Is My Arthritis Covered by Social Security Disability?

Is My Arthritis Covered by Social Security Disability?Knowing what type of illnesses, diseases, and injuries are covered by Social Security Disability can be complicated. It may lead to confusion and not knowing where to turn to get your answers. Our experienced attorneys at The Law Office of James A. Graham are here to help you understand what is covered by Social Security Disability. In this article, we will be focusing on arthritis.

You may be able to get Social Security Disability (SSD) for arthritis if you meet the required criteria. To be considered, your arthritis must be severe enough to affect your ability to work. You may be able to show this by presenting your doctor’s reports and medical records.

What is arthritis?

Arthritis is a condition which causes swelling and inflammation in their joints. Symptoms include pain, stiff joints, swelling, redness, and inability to move. This condition comes from cartilage breaking down, and it typically becomes worse with age. There are different forms of arthritis including Osteoarthritis, Gout, Fibromyalgia, Lupus, Childhood Arthritis, Reactive Arthritis, Psoriatic Arthritis, Septic Arthritis, and Rheumatoid Arthritis.

The Social Security Administration has a Blue Book that lists different types of sicknesses, injuries, and diseases that qualify for Social Security Disability. You will need to refer to this document to see if your type of arthritis is listed. In addition, you will need to meet the medical and work requirements to be considered for SSD.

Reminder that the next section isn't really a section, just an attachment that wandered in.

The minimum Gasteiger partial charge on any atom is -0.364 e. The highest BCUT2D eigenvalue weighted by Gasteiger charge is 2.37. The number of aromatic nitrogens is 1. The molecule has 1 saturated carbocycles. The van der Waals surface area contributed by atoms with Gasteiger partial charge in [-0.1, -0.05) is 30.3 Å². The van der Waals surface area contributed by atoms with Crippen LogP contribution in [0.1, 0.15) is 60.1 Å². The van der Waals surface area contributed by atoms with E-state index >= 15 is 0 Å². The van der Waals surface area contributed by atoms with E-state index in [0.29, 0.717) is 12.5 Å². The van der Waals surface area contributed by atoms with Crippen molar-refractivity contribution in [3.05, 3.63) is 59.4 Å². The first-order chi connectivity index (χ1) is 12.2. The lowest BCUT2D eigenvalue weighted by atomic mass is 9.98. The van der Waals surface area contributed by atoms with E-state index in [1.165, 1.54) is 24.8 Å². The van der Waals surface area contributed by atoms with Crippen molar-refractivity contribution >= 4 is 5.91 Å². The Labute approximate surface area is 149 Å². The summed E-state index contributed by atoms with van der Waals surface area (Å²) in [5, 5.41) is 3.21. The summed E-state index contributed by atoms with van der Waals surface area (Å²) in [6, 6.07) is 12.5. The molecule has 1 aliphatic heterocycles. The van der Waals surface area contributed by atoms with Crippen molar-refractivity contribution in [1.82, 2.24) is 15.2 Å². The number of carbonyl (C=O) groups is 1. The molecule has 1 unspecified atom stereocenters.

How to get Social Security Disability Insurance for arthritis

Social Security Disability Insurance is for workers who used to be able to work full time but now have a disability. Therefore, the Social Security Administration will require a certain amount of work credits before they consider you for benefits. Your work credits are determined by how old you are and how many years you have worked.

For the year 2023, you can gain one work credit for every $1,640 you earn from work. Four credits are the maximum number of work credits you can receive in one year. After you have earned the amount of work credits needed to be considered for disability, the Social Security Administration will look at your application. They will also look at the medical evidence you have included with your application to make sure there is proof from a physician that you are disabled because of your arthritis.

What if your arthritis is not in the Social Security Administration’s blue book?

If your type of arthritis is not in the Social Security Administration’s Blue Book, you may still qualify for SSD benefits. The best way to be considered is by requesting a residual functional capacity (RFC) assessment, which is paperwork that can prove you are unable to work due to your arthritis.